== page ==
Increasingly the Moon administration has been using the law for partisan purposes. Judicial appointments have come from a close circle of political favorites. Ironically, Moon once led protests against Park Geun-hye for similar actions (Kim, 2020; Morgan, 2020). After his party won a majority in South Korea’s legislature, it adopted an increasingly authoritarian outlook. This majority has allowed the DP to bypass the consultative process and pass various regulations and laws to further its populist agenda. These measures include the above-mentioned reductions in the maximum working week to 52 hours, which —while intended to benefit workers — has proven problematic. Housing policies have also been enacted without considering their impact on the urban poor (Kim, 2020).

Moon’s term is due to end in 2022. As the date draws near, his approval ratings have fallen while his policies have become increasingly authoritarian. Frustrations toward the DP and its leadership have been skillfully exploited by the populist People Power Party (PPP) and the Justice Party (JP). The PPP is a right-wing conservative party and is the leading opposition to the DP. Like traditional right-wing parties, it heavily relies on its populist rhetoric of anti-communism. The party’s platform offers a laundry-list of “solutions” to fix a range of issues such as inflation. It also provides a highly anti-LGBQ stance in a somewhat traditional society. However, the PPP lacks credibility in the eyes of many, with some of its leaders involved in corruption scandals (Lee, 2020). The JP, on the other hand, is a smaller and more recent entry into the political scene. It has adopted a pro-environment, welfarism, and human rights-driven populism. Just like the DP, the JP also draws most of its support from young people. It has offered a voice to left-leaning liberals who seek “reform” to the system.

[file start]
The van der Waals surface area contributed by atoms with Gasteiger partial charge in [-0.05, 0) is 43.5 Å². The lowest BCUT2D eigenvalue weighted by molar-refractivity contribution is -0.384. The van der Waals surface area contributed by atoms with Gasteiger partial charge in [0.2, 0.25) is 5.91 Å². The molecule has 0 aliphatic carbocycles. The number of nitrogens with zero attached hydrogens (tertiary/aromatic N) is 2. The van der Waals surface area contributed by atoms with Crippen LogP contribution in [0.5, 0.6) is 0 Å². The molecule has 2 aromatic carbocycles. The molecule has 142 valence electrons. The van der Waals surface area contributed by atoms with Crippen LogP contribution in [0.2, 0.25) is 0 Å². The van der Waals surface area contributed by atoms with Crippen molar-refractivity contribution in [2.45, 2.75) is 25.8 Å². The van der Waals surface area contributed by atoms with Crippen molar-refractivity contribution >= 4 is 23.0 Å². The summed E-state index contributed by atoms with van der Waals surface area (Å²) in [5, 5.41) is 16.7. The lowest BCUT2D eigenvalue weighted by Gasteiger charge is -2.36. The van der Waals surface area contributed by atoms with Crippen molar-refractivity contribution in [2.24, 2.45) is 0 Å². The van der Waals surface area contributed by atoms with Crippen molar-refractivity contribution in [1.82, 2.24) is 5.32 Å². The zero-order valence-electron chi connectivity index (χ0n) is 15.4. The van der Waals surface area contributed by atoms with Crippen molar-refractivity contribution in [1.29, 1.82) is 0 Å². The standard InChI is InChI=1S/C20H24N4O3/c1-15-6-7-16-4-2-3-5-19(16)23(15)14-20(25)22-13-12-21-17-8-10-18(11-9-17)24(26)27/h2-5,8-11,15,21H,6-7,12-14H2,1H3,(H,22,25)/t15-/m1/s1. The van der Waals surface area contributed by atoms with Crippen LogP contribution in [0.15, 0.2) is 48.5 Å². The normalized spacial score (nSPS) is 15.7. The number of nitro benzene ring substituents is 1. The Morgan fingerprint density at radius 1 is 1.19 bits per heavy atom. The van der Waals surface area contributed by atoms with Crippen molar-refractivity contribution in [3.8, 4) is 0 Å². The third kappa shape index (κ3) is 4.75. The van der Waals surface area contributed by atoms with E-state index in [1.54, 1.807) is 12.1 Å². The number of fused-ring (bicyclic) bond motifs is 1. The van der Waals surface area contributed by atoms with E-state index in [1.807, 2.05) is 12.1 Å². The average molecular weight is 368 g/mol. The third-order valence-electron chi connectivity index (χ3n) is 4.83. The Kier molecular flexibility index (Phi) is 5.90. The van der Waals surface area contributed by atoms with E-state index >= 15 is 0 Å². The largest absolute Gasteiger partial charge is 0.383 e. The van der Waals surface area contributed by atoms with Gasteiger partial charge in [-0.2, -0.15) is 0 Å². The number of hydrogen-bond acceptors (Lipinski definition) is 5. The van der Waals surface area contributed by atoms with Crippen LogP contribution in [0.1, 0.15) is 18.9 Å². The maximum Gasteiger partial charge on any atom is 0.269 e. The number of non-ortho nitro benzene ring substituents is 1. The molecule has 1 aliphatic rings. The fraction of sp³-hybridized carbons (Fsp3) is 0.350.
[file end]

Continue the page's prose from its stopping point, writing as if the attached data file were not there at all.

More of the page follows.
The early political history of South Korea was dominated by the oppression of the people from military-led governments. Toward the end of the Cold War, the country began to transition to democracy, but in power, populist governments have not hesitated to use oppressive tactics either. The country has made remarkable progress by pulling thousands out of poverty and earning a name in international economics. However, today South Korea’s people are dissatisfied with a capitalist model that does not fulfill their ambitions. With growing frustrations due to inequality and the threat from North Korea, the people have swung between left and right parties. They have not yet found a candidate who can address their problems. Each turn of the political circle has produced disappointment, paving the way for a new form of populism to arise.

By Kainat Shakil

  February 23, 2021


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Kim, Hyung-A. (2020). “Abuse of power has become the norm in Moon’s South Korea.” Aljazeera. Sep. 5, 2020. (accessed on January 26, 2021).

Kim, Hyejin. (2017). ““Spoon Theory” and the Fall of a Populist Princess in Seoul.” The Journal of Asian Studies. 76(4), 839-849. doi:10.1017/S0021911817000778

Lee, Jeong-Ho. (2020). “South Korea Conservatives Rebrand as People Power Party in Tilt Left.” Bloomberg. Sep. 3, 2020. (accessed on January 26, 2021).

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Geographic Location: East Asian   

Area: 100,363 sq. km

Regime: Unitary Presidential Republic

Population: 51.71 million (2019)

Ethnic Groups: South Korean 99%, Chinese

Languages: Korean (Seoul dialect along with others)

Religions: None 56.9%, Protestants 19.7%, Buddhist 15.5%, and others 0.8%

GDP (PPP): USD 1.647 trillion (2019)

GDP Per Capita (PPP): USD 43,143 (2019)

Socio-Political Situation: Stable

Main Populism Factors:

  • Anti-Communism
  • Anti-Corruption
  • Nationalism
  • Social Conservatism
  • Jingoism
  • Fear of Insecurity
  • Developmentalism
  • Anti-elitism
  • Homophobia

Regime’s Character: Full Democracy

Score: 80


Grand Liberal Party/Saenuri Party/Liberty Korea Party (LKP)       


Leader: N/A

Ideology: Conservatism, Anti-communism, Social conservatism and National conservatism

Populism: Right-wing

Position: Dissolved in 2017

Democratic Party (DP)

Leader: Lee Nak-yeon

Ideology: Social liberalism, neo-liberal economics, pro-youth, and labor-friendly

Populism: Center-left

Position: 175/300 seats in the parliament

People Power Party (PPP)

Leader: Kim Chong-in

Ideology: Conservatism, Social conservatism and Anti-communism

Populism: Right-wing

Position: 103/300 seats in the parliament

Justice Party (JP)

Leader: Kim Yoon-ki

Ideology: Social democracy, Progressivism, and Reformism

Populism: Centrist-left

Position: 6/300 seats in the parliament